What to do with the results of upstream pipes

Published: 2012-04-04T19:35Z
Tags: haskell, pipes

In the pipes library, the type of the composition operator is

(>+>) :: Pipe m a b r -> Pipe m b c r -> Pipe m a c r

If you look closely, then you will notice that all three pipes have result type r. How does this work? Simple: whichever pipe stops first provides the final result.

In my opinion this is wrong. The upstream pipe produces values, and the downstream pipe does something with them. The downstream pipe is the one that leads the computation, by pulling results from the upstream pipe. It is therefore always the downstream pipe that should provide the result. So, in the pipification of conduit, the proposed type for composition is instead

(>+>) :: Pipe m a b () -> Pipe m b c r -> Pipe m a c r

This makes it clear that the result of the first pipe is not used, the result of the composition always has to come from downstream. But now the result of the first pipe would be discarded completely.

Another, more general, solution is to communicate the result of the first pipe to the second one. That would give the await function in the downstream pipe the type

await :: Pipe m a b (Either r1 a)

where r1 is the result of the upstream pipe. Of course that r1 type needs to come from somewhere. So Pipe would need another type argument

data Pipe m streamin streamout finalin finalout

giving await the type

await :: Pipe m a b x (Either x a)

Composition becomes

(>+>) :: Pipe m a b x y -> Pipe m b c y z -> Pipe m a c x z

I think this makes Pipe into a category over pairs of Haskell types. I was tempted to call this a bicategory, in analogy with bifunctor, but that term apparently means something else.

Note that this article is just about a quick idea I had. I am not saying that this is the best way to do things. In fact, I am not even sure if propagating result values in this way actually helps solve any real world problems.

Comments

Sjoerd VisscherDate: 2012-04-05T14:55Zx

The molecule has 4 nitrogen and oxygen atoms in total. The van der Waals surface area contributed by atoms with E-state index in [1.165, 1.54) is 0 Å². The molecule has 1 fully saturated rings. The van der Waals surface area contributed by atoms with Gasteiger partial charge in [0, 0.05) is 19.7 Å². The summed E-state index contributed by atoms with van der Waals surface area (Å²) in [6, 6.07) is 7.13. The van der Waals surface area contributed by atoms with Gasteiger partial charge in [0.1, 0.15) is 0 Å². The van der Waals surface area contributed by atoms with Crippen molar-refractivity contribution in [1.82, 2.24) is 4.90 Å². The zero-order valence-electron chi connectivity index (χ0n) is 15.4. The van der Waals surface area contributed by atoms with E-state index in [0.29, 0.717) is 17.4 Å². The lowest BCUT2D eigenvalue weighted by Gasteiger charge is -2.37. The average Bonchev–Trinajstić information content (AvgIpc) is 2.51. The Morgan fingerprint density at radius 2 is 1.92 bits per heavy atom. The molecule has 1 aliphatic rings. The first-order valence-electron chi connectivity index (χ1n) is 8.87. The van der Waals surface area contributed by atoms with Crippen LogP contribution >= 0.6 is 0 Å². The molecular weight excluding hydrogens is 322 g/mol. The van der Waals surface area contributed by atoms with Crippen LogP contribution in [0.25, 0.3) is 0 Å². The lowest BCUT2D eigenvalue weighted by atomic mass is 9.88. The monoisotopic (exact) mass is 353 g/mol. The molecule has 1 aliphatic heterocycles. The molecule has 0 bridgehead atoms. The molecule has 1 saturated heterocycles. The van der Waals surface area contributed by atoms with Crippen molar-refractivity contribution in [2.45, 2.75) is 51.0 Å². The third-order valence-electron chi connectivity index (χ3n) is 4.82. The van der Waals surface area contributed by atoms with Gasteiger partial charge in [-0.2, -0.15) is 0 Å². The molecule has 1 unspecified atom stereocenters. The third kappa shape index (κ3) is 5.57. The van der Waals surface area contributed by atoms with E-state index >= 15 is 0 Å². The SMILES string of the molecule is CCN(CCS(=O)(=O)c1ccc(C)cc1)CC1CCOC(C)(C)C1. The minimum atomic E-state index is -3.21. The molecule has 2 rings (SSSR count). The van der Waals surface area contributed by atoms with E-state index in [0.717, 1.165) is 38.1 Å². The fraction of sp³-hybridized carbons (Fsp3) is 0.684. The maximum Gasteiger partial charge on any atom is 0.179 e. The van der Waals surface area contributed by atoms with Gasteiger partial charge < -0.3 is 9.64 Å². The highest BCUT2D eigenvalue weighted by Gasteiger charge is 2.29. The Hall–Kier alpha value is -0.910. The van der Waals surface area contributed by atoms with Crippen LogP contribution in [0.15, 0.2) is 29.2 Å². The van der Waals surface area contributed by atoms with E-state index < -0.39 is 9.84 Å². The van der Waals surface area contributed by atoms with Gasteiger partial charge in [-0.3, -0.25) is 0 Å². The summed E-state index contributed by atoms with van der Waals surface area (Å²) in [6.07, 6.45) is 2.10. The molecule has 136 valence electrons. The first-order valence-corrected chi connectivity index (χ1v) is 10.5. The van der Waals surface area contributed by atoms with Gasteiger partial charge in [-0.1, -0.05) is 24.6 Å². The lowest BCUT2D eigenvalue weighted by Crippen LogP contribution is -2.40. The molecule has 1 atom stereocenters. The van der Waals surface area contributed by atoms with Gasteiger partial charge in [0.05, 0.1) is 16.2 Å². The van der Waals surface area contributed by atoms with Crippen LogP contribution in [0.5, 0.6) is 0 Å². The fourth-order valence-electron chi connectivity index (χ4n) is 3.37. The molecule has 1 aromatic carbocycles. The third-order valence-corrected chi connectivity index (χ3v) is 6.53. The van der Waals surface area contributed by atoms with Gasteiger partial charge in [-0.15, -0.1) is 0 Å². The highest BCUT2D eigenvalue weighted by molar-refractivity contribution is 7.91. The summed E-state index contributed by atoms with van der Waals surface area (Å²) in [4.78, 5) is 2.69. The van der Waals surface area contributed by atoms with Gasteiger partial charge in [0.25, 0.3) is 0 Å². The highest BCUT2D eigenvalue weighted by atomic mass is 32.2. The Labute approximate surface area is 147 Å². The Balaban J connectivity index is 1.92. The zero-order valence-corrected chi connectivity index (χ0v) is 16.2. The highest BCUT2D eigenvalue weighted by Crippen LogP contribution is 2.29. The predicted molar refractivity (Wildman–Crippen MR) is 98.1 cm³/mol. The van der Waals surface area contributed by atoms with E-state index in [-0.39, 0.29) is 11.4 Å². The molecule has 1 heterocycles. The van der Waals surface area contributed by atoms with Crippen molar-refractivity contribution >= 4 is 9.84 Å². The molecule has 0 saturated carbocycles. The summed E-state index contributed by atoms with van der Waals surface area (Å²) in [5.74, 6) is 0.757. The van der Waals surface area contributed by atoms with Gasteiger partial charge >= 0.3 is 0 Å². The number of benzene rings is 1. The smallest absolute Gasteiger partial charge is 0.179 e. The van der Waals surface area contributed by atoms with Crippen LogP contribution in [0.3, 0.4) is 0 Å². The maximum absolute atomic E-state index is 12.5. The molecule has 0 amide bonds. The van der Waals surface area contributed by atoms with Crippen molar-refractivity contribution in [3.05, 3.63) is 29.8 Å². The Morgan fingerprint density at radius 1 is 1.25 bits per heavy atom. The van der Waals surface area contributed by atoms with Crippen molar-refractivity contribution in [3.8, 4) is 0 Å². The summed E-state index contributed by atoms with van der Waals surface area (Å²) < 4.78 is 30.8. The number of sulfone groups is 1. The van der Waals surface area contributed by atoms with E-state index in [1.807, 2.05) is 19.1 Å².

One obvious category of pairs of Haskell types is the product category. Then the arrows are also pairs of arrows. Maybe a pipe can be a tuple of yield/await/effect on the left and early-close/done on the right?

Twan van LaarhovenDate: 2012-04-05T16:08Zx

Sjoerd: if you use a product category, then it becomes impossible to have pipes that close early based on awaited input. If you ignore effects, then pipes are functions between lists with a value at the end.

data Stream a r = Done r | More a (Stream a r)

So Pipe a b x y ≈ (Stream a x -> Stream b y).

Sjoerd VisscherDate: 2012-04-05T16:51Zx

Ok. But, should pipes know how to convert x's into y's? Or do we have Pipe a b x y ≈ (Stream a x -> Stream b (Either x y))?

Twan van LaarhovenDate: 2012-04-05T17:00Zx

I think that the pipe itself should know how to convert x into y. That's also how it works right now in conduit, with a=(). You would have, for instance

await :: Pipe a b x (Either a x)
await (Done x) = Done (Right x)
await (More a _) = Done (Left a)

The user of await would have to know what to do in the Right case.

The last case also illustrates that this implementation is not good enough if you want to use Pipe as a monad. Then you would also need to keep track of the left-over input somehow.

In pipes-core, the await function is made more convenient by adding an error monad on top of pipes, so await would throw an exception when there is no more input. You could easily do that yourself with ErrorT x (Pipe a b x) y.

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